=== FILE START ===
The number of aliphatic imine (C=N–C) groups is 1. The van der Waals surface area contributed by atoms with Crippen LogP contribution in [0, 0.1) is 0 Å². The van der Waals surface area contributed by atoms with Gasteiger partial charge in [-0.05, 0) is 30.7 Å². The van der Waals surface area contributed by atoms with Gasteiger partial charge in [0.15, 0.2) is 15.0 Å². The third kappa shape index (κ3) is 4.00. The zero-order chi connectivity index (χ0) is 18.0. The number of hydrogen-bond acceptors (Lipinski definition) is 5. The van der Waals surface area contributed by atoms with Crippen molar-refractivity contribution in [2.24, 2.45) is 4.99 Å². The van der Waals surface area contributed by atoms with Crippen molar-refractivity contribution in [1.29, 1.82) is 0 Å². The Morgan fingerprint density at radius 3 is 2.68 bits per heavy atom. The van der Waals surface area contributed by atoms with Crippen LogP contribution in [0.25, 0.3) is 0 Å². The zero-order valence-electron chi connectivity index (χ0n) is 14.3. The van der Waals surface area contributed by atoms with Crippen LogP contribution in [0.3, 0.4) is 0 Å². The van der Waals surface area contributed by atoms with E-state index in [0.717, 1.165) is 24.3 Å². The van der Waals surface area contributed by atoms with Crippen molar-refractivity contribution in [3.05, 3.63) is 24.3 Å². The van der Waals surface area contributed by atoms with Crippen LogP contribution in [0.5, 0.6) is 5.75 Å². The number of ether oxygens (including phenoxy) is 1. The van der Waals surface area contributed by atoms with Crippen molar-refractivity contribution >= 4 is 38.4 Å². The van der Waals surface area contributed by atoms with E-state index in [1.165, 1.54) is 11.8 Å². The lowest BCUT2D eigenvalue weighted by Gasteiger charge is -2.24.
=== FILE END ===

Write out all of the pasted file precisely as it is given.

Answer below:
The number of aliphatic imine (C=N–C) groups is 1. The van der Waals surface area contributed by atoms with Crippen LogP contribution in [0, 0.1) is 0 Å². The van der Waals surface area contributed by atoms with Gasteiger partial charge in [-0.05, 0) is 30.7 Å². The van der Waals surface area contributed by atoms with Gasteiger partial charge in [0.15, 0.2) is 15.0 Å². The third kappa shape index (κ3) is 4.00. The zero-order chi connectivity index (χ0) is 18.0. The number of hydrogen-bond acceptors (Lipinski definition) is 5. The van der Waals surface area contributed by atoms with Crippen molar-refractivity contribution in [2.24, 2.45) is 4.99 Å². The van der Waals surface area contributed by atoms with Crippen molar-refractivity contribution in [1.29, 1.82) is 0 Å². The Morgan fingerprint density at radius 3 is 2.68 bits per heavy atom. The van der Waals surface area contributed by atoms with Crippen LogP contribution in [0.25, 0.3) is 0 Å². The zero-order valence-electron chi connectivity index (χ0n) is 14.3. The van der Waals surface area contributed by atoms with Crippen LogP contribution in [0.3, 0.4) is 0 Å². The van der Waals surface area contributed by atoms with E-state index in [0.717, 1.165) is 24.3 Å². The van der Waals surface area contributed by atoms with Crippen molar-refractivity contribution in [3.05, 3.63) is 24.3 Å². The van der Waals surface area contributed by atoms with Crippen LogP contribution in [0.5, 0.6) is 5.75 Å². The number of ether oxygens (including phenoxy) is 1. The van der Waals surface area contributed by atoms with Crippen molar-refractivity contribution >= 4 is 38.4 Å². The van der Waals surface area contributed by atoms with E-state index in [1.165, 1.54) is 11.8 Å². The lowest BCUT2D eigenvalue weighted by Gasteiger charge is -2.24.